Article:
What Can Noah Lyles Do In A Full Season?

by Sieg Lindstrom

He raced just 6 times outdoors in his first pro campaign, 5 of those outings before he turned 20, but Noah Lyles closed the ’17 campaign triumphantly hugging a Belgian Smurf mascot after winning the 200’s Diamond League crown.

How can he top that in ’18? Six ways to Sunday, it would seem if you talk to him. Given a full healthy year, Lyles intends to show us what that means.

“Overall impression?” Lyles asks for clarification when queried about ’17. “I had a blast. This is my dream. I’m living my dream right now.”

In his first post-high school campaign Lyles took the 300 World Record down to 31.87 indoors.

Outdoors he World Ranked No. 2 in the 200 after a 19.90 Shanghai DL win, an untimely injury that scratched him from his USATF semi and then an out- of-lane-9 victory in Brussels.

“Even though I had a low with the injury, a little bit of a hamstring tweak, I was still able to have a strong team around me and we were able to come back for the last Diamond League meet and just pull out a win,” he says.

Throughout Lyles’ 2-month-plus break from the circuit to heal his leg, ’18 and the rest of his future was consideration No. 1. Prudent in that the post-Bolt 200 era has begun and the half-lap’s leadership spot is up for grabs.

“We didn’t want to have a relapse, ”Lyles says. “We didn’t want to have an injury that we have to nurse back going into the next season.” As such, Lyles and his Clermont, Florida-based coach Lance Brauman dropped planned meets—including the Birmingham DL—until they felt secure, and Lyles squeaked into the DL final on the points from his Shanghai win.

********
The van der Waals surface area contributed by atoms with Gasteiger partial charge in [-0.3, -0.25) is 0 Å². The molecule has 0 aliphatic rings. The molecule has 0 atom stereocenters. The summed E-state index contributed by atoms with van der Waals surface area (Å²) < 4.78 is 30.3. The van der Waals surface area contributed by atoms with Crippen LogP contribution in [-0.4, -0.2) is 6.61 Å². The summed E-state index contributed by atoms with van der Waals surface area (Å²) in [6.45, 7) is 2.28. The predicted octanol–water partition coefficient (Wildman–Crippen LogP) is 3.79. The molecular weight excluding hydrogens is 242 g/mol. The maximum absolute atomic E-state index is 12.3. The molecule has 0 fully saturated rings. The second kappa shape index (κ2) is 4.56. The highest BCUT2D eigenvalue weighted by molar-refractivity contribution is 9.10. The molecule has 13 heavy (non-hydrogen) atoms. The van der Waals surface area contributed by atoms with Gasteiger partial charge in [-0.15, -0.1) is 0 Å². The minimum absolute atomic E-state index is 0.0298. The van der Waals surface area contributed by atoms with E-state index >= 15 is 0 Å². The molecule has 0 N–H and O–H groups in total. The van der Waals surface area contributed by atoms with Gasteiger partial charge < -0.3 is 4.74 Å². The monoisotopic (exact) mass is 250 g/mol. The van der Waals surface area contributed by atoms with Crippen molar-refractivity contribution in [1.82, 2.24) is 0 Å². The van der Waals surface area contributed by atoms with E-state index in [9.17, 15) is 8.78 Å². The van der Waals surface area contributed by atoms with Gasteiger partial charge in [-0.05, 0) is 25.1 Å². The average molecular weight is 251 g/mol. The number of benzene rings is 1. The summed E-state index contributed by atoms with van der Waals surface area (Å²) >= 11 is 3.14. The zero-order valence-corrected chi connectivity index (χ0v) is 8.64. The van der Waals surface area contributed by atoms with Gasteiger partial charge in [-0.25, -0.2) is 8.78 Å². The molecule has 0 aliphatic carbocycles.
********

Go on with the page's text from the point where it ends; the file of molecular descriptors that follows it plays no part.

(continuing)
As he loosened up in Brussels, Lyles recalls, “It was raining and damp, I had all my warm clothes on, listening to my music. I’m getting excited and I’m running down the track and warming up and I took off my earphones and I looked at my coach and I said, ‘Coach, we made the right decision. All the meets that we pulled out of are going to pay off today.’

“And I said, ‘I’m gonna win this race.’ And I’m looking at everybody, I’m looking at the world champ [Ramil Guliyev] watching him do his blocks. I’m looking at Ameer Webb and watching him do his, and I’m also looking at Nethaneel Mitchell- Blake and watching him do his, and I’m like, ‘No, I’m gonna win this race.’ ” When his stretch drive carried him home 0.01 in front of Webb with Guliyev another tick behind, Lyles had proven himself right. “And then I went over and hugged the Smurf, he says, “because my mom “had told me, ‘If you win you have to smug the Smurf.’ ”

The coming season will see an improved Noah Lyles, he predicts, because ’18’s learning curve has already proven gentler than last year’s.

A year ago, he says, “We were just learning how to lift. Lifting was one of the bigger things because we didn’t do a lot when we were in high school.”

Fast forward through a year of Brauman’s regimen alongside his training partner brother, Josephus, and Lyles notes, “A few weeks ago, I was doing power cleans and I looked at my weightlifting coach and I said, ‘Wow! This is so different now that I don’t have to learn how to lift.’

“It’s really exciting to go into this next season. Now I know I have a base where last year I didn’t.

“There was a point in the fall training [last year] where I didn’t wake up and I wasn’t sore.”

Lyles expects further exploration of his potential this year, and not just in the 200, in which he was disappointed to equal, not succeed, the then-world lead with his PR in Shanghai.

This past October, he says, “I was sitting there in the weightroom and I turned to my coach and I said, ‘Coach, I want to be the World Indoor 60 champion.’

“And he said, ‘Good, that’s what I want too.’ Alright, we’re on the same page. And my weightroom coach was there and he said, ‘Yeah, I’d like that too.’ “Good, good, good, we’re all on the same page. Let’s get to work.”

Lyles is clear: “I feel like I have a lot more to give and with the program I’m in with Coach Lance Brauman, I feel like we can definitely reach that potential.”

February 15, 2018

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